I have an instance of the Amazon RDS set up. I scripted out the production VLD structure and was able to successfully put it into place on the Amazon RDS. So far so good.

    Now for data. I have several tables that are over 10m rows each. One is about 80m rows. If I use the Red-Gate SQL Data compare it builds the deployment script local to the C: drive causing SQL Data Compare to stop working along with giving issues to the local host I'm working on.

    I wrote my own syncing process, which does work however is not the most efficient. It works great on the smaller tables, pushing out the data changes by table out to the Amazon RDS. I have a process on the Amazon RDS side to load that data in. This process works without issue.

    Now my VLT. I've considered using BCP to export/import the VLT data, using native format. I have a process that has automated this and it does work well. Just not sure how much time is needed to move all of the rows of data from these table to Amazon.

    In an ideal world I'd like to be able to push a button and have a complete replica of my production database on the Amazon RDS.

    What are my options? Maybe there is a way I can reconfigure the Red-Gate tool to store the deployment scripts to some other place than the C: drive of the host?

    Any input on this would be greatly appreciated.

    Kurt Zimmerman

    Kurt W. Zimmerman
    SR DBA
    Lefrak Organization
    New York, NY

    http://www.linkedin.com/in/kurtwzimmerman

  • Steve Jones - SSC Editor

    SSC Guru

    Points: 716619

    In terms of moving data, I know this link is Azure, but I'd think some of this would be similar in Amazon. I'll have to try it at some point: http://www.troyhunt.com/2013/12/working-with-154-million-records-on.html

    Data Compare has issues with large tables, and it's not intended to do syncing. I think you'd need a sync service, and MS has a few options, and there may be third parties. Really you might be looking for a good ETL structure to move changes.

    In terms of the Compare storage, can you shoot a note to me or support at red-gate with details? I thought you could change this.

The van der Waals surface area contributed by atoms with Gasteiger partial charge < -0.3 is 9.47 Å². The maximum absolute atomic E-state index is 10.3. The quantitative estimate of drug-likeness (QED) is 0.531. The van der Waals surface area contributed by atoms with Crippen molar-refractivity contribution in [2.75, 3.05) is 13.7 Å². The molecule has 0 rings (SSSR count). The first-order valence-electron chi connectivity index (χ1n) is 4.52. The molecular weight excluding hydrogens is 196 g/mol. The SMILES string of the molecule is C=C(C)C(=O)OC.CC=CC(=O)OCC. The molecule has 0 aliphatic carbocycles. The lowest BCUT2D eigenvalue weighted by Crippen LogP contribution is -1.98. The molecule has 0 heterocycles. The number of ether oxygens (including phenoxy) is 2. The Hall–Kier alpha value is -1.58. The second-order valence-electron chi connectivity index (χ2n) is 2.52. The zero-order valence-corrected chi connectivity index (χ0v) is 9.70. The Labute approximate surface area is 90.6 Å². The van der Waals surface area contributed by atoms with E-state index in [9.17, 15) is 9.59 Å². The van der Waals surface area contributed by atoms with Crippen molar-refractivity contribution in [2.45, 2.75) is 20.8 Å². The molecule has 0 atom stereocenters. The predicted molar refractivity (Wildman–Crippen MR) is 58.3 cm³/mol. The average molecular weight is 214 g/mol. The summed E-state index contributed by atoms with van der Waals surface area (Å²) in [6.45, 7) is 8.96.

• Kurt W. Zimmerman

    SSCrazy Eights

    Points: 8674

    Thanks Steve.

    Kurt

    Kurt W. Zimmerman
    SR DBA
    Lefrak Organization
    New York, NY

    http://www.linkedin.com/in/kurtwzimmerman

  • Tim Walker.

    SSCertifiable

    Points: 5173

    I now do this kind of thing quite a lot now. We started using Azure extensively and are now back to managed hosting.

    I moved a 30GB database from Azure to a local instance last week and here is what I do if it helps. (you are right that this is too much for SQL Data Compare). I don't think it really matters which direction you go in or to what.

    I use the import / export wizard in SSIS to move the data. Warning that it is a bit quirky! I haven't found a way to stop it erroring after just one fault and it sometimes generates faults itself (In the table structure it scripts). By default it runs ten table copies in parallel. The important point is size of table doesn't seem to matter. If it fails just set it up to go again. You can multi-select and click the tables. I find it safer to tell it to allow identity insert if there is no reason not to.

    I haven't created a package to do this, I watch it through (whilst doing other things)

    Then use SQL Compare to correct the rest of the structure, or copy the table contents into an already correctly structured database at the target.

    Don't see why the same principles shouldn't work for Amazon S3.

    That's it!

    Edit: Start with an empty target database and have the wizard create the tables.

    Best Regards

    Tim Walker

    .